Mr. Tisue Goes To Washington

Mr. Tisue Goes To Washington

Is the Gig economy setting the stage for a return of the OpenMEP® retirement plan concept?

TAG Resources President Troy Tisue thinks so.

On Tuesday, February 6, 2018, the U.S. Senate subcommittee on Primary Health and Retirement Security opened a hearing and roundtable discussion on the impact of gig workers and the future of retirement savings which included Troy Tisue, President of TAG Resources, a leader in retirement plan administration outsourcing.

About the Gig Economy:
The US Department of Labor and Statistics classifies a “gig” worker as a contingent worker or independent contractor. According to the statistics cited by any number of surveys and from any random think tank, the number of gig workers might surpass 40% of the workforce in the next couple of years.

Tisue’s statement to the subcommittee focused on TAG Resources’ retirement program, Open MEP®. In 2004, TAG first provided professional plan fiduciary service and aggregation of plan investments for small and medium 401(k) plan sponsors through use of the multiple employer plan (MEP) model, where unrelated employers could establish and co-sponsor a more robust single retirement plan. Then, TAG created the Open MEP® concept to leverage cost, provide a better service model, and provide fiduciary protection.

“There are a number of designs under which the Open MEP® structure could be used for the gig economy; these are only the most obvious examples. Permitting Open MEPs would enable the innovativeness of the marketplace to design MEPs which could accommodate most circumstances, while providing the independent worker both ERISA protections as well as institutional pricing which would not otherwise be available to her or him,” said Tisue. “TAG Resources has for many years been in the marketplace as the country’s leading aggregator of plan services for both closed MEPs and for those employers who would otherwise benefit from changes which would permit Open MEPs.”

Other participants in the subcommittee hearing included Camille Olson, of Chicago, representing The U.S. Chamber Of Commerce; Vikki Nunn, CPA and Shareholder of
the accounting firm of Porter, Muirhead, Cornia & Howard, of Casper, WY; and Monique Morrissey, an Economist with the Economic Policy Institute in Washington, DC.


Click here to view the Subcommittee Hearing

Excerpts from statements about the subcommittee hearing and roundtable discussion

The hype of the ‘gig economy’ has put a new face on the damaging trend of erosion in workers’ protections and benefits—a trend that has been occurring for decades. We may be discussing new technology and using new lingo, but the challenges are not new. How do we make sure all workers are well protected and fairly compensated? How do we make sure all workers have the rights and protections we’ve fought for since the New Deal? In a changing world, how do we address the new threats and provide new protections to ensure workers’ safety, economic security, and voice? I am optimistic we can look for bipartisan answers to these questions, and work together toward solutions.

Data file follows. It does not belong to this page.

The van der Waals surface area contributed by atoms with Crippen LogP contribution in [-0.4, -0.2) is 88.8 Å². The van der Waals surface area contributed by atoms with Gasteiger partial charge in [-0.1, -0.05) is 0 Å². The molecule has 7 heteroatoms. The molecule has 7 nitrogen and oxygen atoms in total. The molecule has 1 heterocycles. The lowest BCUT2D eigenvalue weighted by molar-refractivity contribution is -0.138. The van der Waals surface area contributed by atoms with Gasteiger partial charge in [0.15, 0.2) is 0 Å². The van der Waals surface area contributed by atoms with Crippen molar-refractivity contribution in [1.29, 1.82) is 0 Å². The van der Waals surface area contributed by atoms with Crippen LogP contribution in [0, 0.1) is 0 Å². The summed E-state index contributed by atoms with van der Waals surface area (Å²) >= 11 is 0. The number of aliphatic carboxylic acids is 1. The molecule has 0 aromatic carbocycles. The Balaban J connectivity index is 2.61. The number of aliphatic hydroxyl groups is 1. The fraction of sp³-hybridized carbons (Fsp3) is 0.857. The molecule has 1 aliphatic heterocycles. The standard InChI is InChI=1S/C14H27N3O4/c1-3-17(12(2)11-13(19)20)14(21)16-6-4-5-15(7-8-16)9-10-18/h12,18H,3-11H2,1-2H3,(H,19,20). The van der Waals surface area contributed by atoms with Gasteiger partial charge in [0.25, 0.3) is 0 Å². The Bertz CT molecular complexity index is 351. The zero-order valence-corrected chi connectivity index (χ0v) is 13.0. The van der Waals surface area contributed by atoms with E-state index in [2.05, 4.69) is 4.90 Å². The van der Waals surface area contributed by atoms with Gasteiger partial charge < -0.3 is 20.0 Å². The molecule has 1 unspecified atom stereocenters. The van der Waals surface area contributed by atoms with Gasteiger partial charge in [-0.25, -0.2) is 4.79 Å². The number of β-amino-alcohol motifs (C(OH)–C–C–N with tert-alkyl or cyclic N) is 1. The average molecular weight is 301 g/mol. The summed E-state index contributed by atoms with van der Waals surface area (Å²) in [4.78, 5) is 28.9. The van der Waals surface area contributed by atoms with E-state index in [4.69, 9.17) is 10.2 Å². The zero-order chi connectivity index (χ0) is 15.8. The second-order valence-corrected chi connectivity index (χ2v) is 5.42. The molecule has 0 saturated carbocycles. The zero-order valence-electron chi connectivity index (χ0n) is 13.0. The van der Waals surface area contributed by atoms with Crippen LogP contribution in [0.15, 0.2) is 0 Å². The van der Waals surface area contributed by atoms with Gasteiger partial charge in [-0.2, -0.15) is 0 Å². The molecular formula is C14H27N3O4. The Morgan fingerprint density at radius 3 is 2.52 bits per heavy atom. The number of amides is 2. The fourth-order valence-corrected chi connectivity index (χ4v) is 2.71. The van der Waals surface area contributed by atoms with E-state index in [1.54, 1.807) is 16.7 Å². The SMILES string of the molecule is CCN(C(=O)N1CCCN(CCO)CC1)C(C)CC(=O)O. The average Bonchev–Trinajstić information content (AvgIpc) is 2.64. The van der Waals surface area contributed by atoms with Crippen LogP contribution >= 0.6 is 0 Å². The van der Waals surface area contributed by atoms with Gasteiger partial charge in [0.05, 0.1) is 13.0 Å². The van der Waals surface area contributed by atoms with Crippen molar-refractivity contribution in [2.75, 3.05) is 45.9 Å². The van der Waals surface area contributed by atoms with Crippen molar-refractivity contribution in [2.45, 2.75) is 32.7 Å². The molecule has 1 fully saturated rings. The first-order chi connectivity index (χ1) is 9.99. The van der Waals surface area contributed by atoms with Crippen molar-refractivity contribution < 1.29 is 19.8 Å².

Senator Patty Murray (D-WA) 
Read Senator Murray’s full statement here. 

Excerpts from participants of the subcommittee hearing and roundtable discussion

One mechanism that holds substantial promise to help address this growing problem is to make “employer-type” retirement savings plans available to the contingent workforce through the “open multiple employer retirement plan,” or the “Open MEP.®” 

Troy Tisue
President, TAG Resources, LLC
Knoxville, Tennessee
Read Mr. Tisue’s full statement here.

…they (gig economy workers) have participated in their (previous) employer’s sponsored 401(k) plans, and have arrived at a time when catch-up contributions would be allowed only to find themselves with no access to those plans and with a much more volatile income stream. For most, a Solo(k) is a great vehicle to help them meet their retirement needs. It is particularly helpful since income may fluctuate a great deal from year to year. With a Solo(k), they can put more away in a high earnings year and can end up funding more for retirement than their employer and personal contributions were providing before.

Vikki Nunn, CPA
Business owner of Porter, Muirhead, Cornia & Howard
Casper, Wyoming
Read Ms. Nunn’s full statement here. 


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